Lets face it, none of these NUTS are happy about anything unless they're in control of the topic and the money gained. One minute it's global warming, the next it's a mini ice age like was seen 400 yrs ago due to a decrease in solar flare activity. Does anyone honestly think these so called experts really know what they're talking about. I know I don't.


RE: Tree huggers will never be happy
By ikkeman on 2/25/2008 2:40:05 PM , Rating: 3
in fact - biofeuls have the potential to kill many more poeple than oil ever did. Right now, The profitable item - oil - is not also a vital foodstuff. Warlords and local dictaters (feudal monarchs and texan cowboys, take your pick) have little use and less interest in the crops of the poor poeple they opress. What happens when they can get more money for those very foodstufs. Do you think anyone in afrika will still have something to eat.
BtW, you can make biofeul out of nearly evere crop - just with differing efficiencies.

already, the price of beer is rizing because of an increased demand for hops (i think, may also be barley) for biofuels. The horror!


RE: Tree huggers will never be happy
By masher2 (blog) on 2/25/2008 3:38:18 PM , Rating: 3
> "already, the price of beer is rizing because of an increased demand for hops...for biofuels."

I think I smell the plot of a Bob and Doug McKenzie movie in there.


By CannedWeasel on 2/25/2008 9:33:27 PM , Rating: 2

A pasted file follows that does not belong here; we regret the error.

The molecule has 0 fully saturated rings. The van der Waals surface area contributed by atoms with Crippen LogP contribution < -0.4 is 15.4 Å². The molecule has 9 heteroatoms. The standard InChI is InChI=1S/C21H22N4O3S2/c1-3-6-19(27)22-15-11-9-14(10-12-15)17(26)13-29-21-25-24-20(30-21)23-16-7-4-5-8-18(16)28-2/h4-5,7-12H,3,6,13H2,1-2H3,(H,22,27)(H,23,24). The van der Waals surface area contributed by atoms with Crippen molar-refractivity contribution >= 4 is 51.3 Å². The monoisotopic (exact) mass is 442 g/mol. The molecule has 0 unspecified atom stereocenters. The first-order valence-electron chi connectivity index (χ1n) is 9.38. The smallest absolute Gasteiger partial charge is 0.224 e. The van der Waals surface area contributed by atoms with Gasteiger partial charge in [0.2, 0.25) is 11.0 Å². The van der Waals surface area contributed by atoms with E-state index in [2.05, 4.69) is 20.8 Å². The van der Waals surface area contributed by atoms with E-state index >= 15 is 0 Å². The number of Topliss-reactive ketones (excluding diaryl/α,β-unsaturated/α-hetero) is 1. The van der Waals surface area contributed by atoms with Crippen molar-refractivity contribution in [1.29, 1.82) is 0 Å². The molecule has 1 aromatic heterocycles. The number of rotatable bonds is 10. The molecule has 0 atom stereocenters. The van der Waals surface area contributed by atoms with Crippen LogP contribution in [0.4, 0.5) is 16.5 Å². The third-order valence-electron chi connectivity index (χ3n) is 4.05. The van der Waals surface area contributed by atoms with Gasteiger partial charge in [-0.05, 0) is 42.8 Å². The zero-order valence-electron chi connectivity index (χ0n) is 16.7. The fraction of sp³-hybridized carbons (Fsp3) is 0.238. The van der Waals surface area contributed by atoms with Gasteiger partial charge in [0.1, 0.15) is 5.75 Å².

"If I didn't have puke breath right now I'd kiss you."


By jbartabas on 2/25/2008 5:51:33 PM , Rating: 2
quote:
already, the price of beer is rizing because of an increased demand for hops (i think, may also be barley) for biofuels. The horror!


There's so much a man can take, even for the environment! Last time I bought my favorite IPA, I realized that we'll have to choose between the climate, or the beer ... as far as I am concerned, the planet is doomed ... :-D


RE: Tree huggers will never be happy
By eye smite on 2/26/2008 12:07:20 AM , Rating: 4
Why do you say biofuels have the potential to kill more people than petroleum products? Can you site some evidence on this?

I still maintain that experts are full of disinformation. They make leaps of logic, produce a conclusion and publish it. What testing or experiments have really been done with biofuels that magically gives experts the conclusions they're publishing? I take everything they say with a big dose of salt because.....they will say eroneous things to continue to get funding then correct themselves later but have a new issue to research for more funding. It's all just a game with these people.


By rhangman on 2/26/2008 1:36:15 AM , Rating: 2
A "vital breakthrough"? Certainly biofuels are nothing new (the model T Ford ran on ethanol).

I'm sure that the German's would have had planes running on biodiesel towards the end of WWII when they were running out of fuel. Also the Russian's had a natural gas powered Tupolev back in the 80's.

What's next? Bring back the horse and cart and call that an alternative fuel breakthrough?


"Nowadays, security guys break the Mac every single day. Every single day, they come out with a total exploit, your machine can be taken over totally. I dare anybody to do that once a month on the Windows machine." -- Bill Gates